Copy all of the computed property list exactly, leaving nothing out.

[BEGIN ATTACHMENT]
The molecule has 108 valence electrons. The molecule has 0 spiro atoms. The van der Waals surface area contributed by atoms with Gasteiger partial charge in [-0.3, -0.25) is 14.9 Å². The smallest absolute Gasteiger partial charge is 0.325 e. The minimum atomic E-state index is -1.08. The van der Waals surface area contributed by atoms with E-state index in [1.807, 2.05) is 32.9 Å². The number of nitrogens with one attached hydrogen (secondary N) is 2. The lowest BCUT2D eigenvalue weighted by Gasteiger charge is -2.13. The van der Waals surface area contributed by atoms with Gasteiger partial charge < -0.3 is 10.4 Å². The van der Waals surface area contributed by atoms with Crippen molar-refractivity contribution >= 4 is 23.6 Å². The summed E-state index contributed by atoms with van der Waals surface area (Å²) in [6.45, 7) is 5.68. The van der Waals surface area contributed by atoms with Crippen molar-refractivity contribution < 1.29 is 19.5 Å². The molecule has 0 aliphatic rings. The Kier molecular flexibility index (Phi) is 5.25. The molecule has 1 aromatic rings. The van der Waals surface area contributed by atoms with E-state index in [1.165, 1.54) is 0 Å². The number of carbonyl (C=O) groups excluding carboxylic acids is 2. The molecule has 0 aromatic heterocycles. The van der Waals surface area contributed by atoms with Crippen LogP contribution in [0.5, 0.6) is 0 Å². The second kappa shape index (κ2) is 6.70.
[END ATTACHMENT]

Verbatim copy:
The molecule has 108 valence electrons. The molecule has 0 spiro atoms. The van der Waals surface area contributed by atoms with Gasteiger partial charge in [-0.3, -0.25) is 14.9 Å². The smallest absolute Gasteiger partial charge is 0.325 e. The minimum atomic E-state index is -1.08. The van der Waals surface area contributed by atoms with E-state index in [1.807, 2.05) is 32.9 Å². The number of nitrogens with one attached hydrogen (secondary N) is 2. The lowest BCUT2D eigenvalue weighted by Gasteiger charge is -2.13. The van der Waals surface area contributed by atoms with Gasteiger partial charge < -0.3 is 10.4 Å². The van der Waals surface area contributed by atoms with Crippen molar-refractivity contribution >= 4 is 23.6 Å². The summed E-state index contributed by atoms with van der Waals surface area (Å²) in [6.45, 7) is 5.68. The van der Waals surface area contributed by atoms with Crippen molar-refractivity contribution < 1.29 is 19.5 Å². The molecule has 0 aliphatic rings. The Kier molecular flexibility index (Phi) is 5.25. The molecule has 1 aromatic rings. The van der Waals surface area contributed by atoms with E-state index in [1.165, 1.54) is 0 Å². The number of carbonyl (C=O) groups excluding carboxylic acids is 2. The molecule has 0 aromatic heterocycles. The van der Waals surface area contributed by atoms with Crippen LogP contribution in [0.5, 0.6) is 0 Å². The second kappa shape index (κ2) is 6.70.